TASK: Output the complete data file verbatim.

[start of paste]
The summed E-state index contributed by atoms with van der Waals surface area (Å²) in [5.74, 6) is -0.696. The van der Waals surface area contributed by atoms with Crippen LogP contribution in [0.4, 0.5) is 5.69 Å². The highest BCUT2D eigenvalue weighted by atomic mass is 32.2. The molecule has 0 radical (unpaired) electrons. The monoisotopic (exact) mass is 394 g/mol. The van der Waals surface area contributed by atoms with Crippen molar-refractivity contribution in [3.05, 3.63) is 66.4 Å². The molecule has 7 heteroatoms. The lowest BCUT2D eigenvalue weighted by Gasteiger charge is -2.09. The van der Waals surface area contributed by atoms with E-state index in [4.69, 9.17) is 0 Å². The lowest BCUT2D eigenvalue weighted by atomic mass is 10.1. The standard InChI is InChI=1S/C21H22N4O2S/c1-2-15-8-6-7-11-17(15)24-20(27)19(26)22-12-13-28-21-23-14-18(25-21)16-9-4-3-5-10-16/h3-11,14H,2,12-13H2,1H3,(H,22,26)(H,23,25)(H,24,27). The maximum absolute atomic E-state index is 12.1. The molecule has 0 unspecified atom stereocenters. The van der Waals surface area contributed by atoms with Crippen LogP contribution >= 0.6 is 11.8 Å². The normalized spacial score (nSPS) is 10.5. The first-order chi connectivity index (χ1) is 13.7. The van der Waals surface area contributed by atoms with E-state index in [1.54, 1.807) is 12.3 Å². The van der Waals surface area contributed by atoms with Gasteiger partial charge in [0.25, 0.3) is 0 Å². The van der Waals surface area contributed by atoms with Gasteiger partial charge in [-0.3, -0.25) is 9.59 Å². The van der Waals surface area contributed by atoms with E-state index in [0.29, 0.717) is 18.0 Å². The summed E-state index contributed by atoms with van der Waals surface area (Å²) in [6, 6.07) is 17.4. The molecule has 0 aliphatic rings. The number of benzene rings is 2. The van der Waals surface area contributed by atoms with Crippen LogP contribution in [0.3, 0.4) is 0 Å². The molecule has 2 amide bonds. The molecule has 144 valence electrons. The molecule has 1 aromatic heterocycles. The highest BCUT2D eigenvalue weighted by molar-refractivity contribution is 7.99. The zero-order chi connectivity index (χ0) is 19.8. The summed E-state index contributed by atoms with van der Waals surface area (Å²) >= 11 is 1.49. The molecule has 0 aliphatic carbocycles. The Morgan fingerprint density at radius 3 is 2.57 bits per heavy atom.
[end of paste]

The summed E-state index contributed by atoms with van der Waals surface area (Å²) in [5.74, 6) is -0.696. The van der Waals surface area contributed by atoms with Crippen LogP contribution in [0.4, 0.5) is 5.69 Å². The highest BCUT2D eigenvalue weighted by atomic mass is 32.2. The molecule has 0 radical (unpaired) electrons. The monoisotopic (exact) mass is 394 g/mol. The van der Waals surface area contributed by atoms with Crippen molar-refractivity contribution in [3.05, 3.63) is 66.4 Å². The molecule has 7 heteroatoms. The lowest BCUT2D eigenvalue weighted by Gasteiger charge is -2.09. The van der Waals surface area contributed by atoms with E-state index in [4.69, 9.17) is 0 Å². The lowest BCUT2D eigenvalue weighted by atomic mass is 10.1. The standard InChI is InChI=1S/C21H22N4O2S/c1-2-15-8-6-7-11-17(15)24-20(27)19(26)22-12-13-28-21-23-14-18(25-21)16-9-4-3-5-10-16/h3-11,14H,2,12-13H2,1H3,(H,22,26)(H,23,25)(H,24,27). The maximum absolute atomic E-state index is 12.1. The molecule has 0 unspecified atom stereocenters. The van der Waals surface area contributed by atoms with Crippen LogP contribution >= 0.6 is 11.8 Å². The normalized spacial score (nSPS) is 10.5. The first-order chi connectivity index (χ1) is 13.7. The van der Waals surface area contributed by atoms with E-state index in [1.54, 1.807) is 12.3 Å². The van der Waals surface area contributed by atoms with Gasteiger partial charge in [0.25, 0.3) is 0 Å². The van der Waals surface area contributed by atoms with Gasteiger partial charge in [-0.3, -0.25) is 9.59 Å². The van der Waals surface area contributed by atoms with E-state index in [0.29, 0.717) is 18.0 Å². The summed E-state index contributed by atoms with van der Waals surface area (Å²) in [6, 6.07) is 17.4. The molecule has 0 aliphatic rings. The number of benzene rings is 2. The van der Waals surface area contributed by atoms with Crippen LogP contribution in [0.3, 0.4) is 0 Å². The molecule has 2 amide bonds. The molecule has 144 valence electrons. The molecule has 1 aromatic heterocycles. The highest BCUT2D eigenvalue weighted by molar-refractivity contribution is 7.99. The zero-order chi connectivity index (χ0) is 19.8. The summed E-state index contributed by atoms with van der Waals surface area (Å²) >= 11 is 1.49. The molecule has 0 aliphatic carbocycles. The Morgan fingerprint density at radius 3 is 2.57 bits per heavy atom.